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Adult Congenital Heart Disease

Heart care for a lifetime

Congenital heart disease is any type of problem with the heart structure that is present at birth. According to the Adult Congenital Heart Association, such problems happen in about one in 120 newborns.

Some of the most common problems

  • Chamber problems
  • Holes in the heart
  • Valve problems
  • Vessel problems

About a million adults in the United States are living with heart defects. About 10 percent of the defects aren’t found until adulthood. Many adults with heart defects can live long lives without limits or symptoms. About half are at risk for more problems. For more information on each condition, visit Congenital Heart Defects in our online health library.

Obstructive defects

Septal defects

Cyanotic defects

Other defects

Our doctors and nurses can provide expert diagnosis, treatment and monitoring of congenital heart disease. They can become your partners in managing your disease throughout your life.

Why choose The University of Kansas Health System

Congenital heart disease can affect your choice of career, decisions on pregnancy, physical activity and life plans. We can provide you with information about maintaining your health, reducing your risk for heart disease and choosing occupations suitable for your condition.

Our specialists include dedicated physicians with deep experience in this subject. The nurses who work in this program have the experience to understand your concerns and know what to expect.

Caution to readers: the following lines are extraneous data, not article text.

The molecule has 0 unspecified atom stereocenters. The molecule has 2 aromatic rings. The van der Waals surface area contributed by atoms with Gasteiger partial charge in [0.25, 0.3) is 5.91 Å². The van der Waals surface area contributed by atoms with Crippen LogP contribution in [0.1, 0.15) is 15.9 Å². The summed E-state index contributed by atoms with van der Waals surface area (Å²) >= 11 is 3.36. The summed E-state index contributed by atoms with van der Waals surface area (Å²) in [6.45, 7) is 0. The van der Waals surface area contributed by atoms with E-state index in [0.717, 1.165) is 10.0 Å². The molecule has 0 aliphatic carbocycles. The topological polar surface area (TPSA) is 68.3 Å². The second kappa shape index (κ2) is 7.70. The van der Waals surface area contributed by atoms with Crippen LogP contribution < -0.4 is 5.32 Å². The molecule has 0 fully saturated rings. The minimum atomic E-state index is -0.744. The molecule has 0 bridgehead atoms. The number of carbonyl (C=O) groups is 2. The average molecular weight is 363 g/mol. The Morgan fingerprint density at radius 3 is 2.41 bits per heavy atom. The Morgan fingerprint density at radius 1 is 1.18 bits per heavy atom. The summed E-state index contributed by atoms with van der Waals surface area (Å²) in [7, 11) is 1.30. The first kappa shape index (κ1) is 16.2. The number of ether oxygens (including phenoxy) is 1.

Because we’re an academic medical center, you'll benefit from a dedicated team of experts. It includes cardiologists, surgeons, nurses and others. You will see both your cardiologist and one of our experienced clinical nurse specialists at every clinic visit. And the nurses are on call any time to address your concerns. Your cardiologist can consult with other leading specialists who are often located across the hall instead of across town. We also have regular conferences with Children’s Mercy Hospital to coordinate care for younger patients and those in transition to adulthood.

We also benefit from a close relationship with the hospital’s Pulmonary Vascular Disease Center, which has a dedicated clinic for pulmonary hypertension – a problem often associated with adult congenital heart disease.